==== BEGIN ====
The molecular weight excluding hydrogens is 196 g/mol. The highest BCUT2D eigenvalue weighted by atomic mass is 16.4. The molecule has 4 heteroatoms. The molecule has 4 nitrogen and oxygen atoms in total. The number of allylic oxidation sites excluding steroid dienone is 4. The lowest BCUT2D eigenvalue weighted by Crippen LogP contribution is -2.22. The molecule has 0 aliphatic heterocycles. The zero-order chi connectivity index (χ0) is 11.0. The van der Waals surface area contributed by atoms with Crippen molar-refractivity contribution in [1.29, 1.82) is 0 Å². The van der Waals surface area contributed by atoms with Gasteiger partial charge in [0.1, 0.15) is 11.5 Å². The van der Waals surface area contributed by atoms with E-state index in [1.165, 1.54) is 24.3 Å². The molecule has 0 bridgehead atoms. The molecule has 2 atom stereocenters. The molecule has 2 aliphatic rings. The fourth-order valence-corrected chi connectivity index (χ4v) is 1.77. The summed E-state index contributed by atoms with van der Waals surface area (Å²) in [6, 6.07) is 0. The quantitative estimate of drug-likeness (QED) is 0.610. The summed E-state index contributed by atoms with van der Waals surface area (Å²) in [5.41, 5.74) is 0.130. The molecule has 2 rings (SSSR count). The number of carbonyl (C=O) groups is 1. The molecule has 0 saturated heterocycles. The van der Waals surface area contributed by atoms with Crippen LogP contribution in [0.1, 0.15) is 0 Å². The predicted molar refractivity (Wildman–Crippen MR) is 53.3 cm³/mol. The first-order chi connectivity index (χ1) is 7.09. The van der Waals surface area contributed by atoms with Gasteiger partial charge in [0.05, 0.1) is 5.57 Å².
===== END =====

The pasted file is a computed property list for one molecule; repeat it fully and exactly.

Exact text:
The molecular weight excluding hydrogens is 196 g/mol. The highest BCUT2D eigenvalue weighted by atomic mass is 16.4. The molecule has 4 heteroatoms. The molecule has 4 nitrogen and oxygen atoms in total. The number of allylic oxidation sites excluding steroid dienone is 4. The lowest BCUT2D eigenvalue weighted by Crippen LogP contribution is -2.22. The molecule has 0 aliphatic heterocycles. The zero-order chi connectivity index (χ0) is 11.0. The van der Waals surface area contributed by atoms with Crippen molar-refractivity contribution in [1.29, 1.82) is 0 Å². The van der Waals surface area contributed by atoms with Gasteiger partial charge in [0.1, 0.15) is 11.5 Å². The van der Waals surface area contributed by atoms with E-state index in [1.165, 1.54) is 24.3 Å². The molecule has 0 bridgehead atoms. The molecule has 2 atom stereocenters. The molecule has 2 aliphatic rings. The fourth-order valence-corrected chi connectivity index (χ4v) is 1.77. The summed E-state index contributed by atoms with van der Waals surface area (Å²) in [6, 6.07) is 0. The quantitative estimate of drug-likeness (QED) is 0.610. The summed E-state index contributed by atoms with van der Waals surface area (Å²) in [5.41, 5.74) is 0.130. The molecule has 2 rings (SSSR count). The number of carbonyl (C=O) groups is 1. The molecule has 0 saturated heterocycles. The van der Waals surface area contributed by atoms with Crippen LogP contribution in [0.1, 0.15) is 0 Å². The predicted molar refractivity (Wildman–Crippen MR) is 53.3 cm³/mol. The first-order chi connectivity index (χ1) is 7.09. The van der Waals surface area contributed by atoms with Gasteiger partial charge in [0.05, 0.1) is 5.57 Å².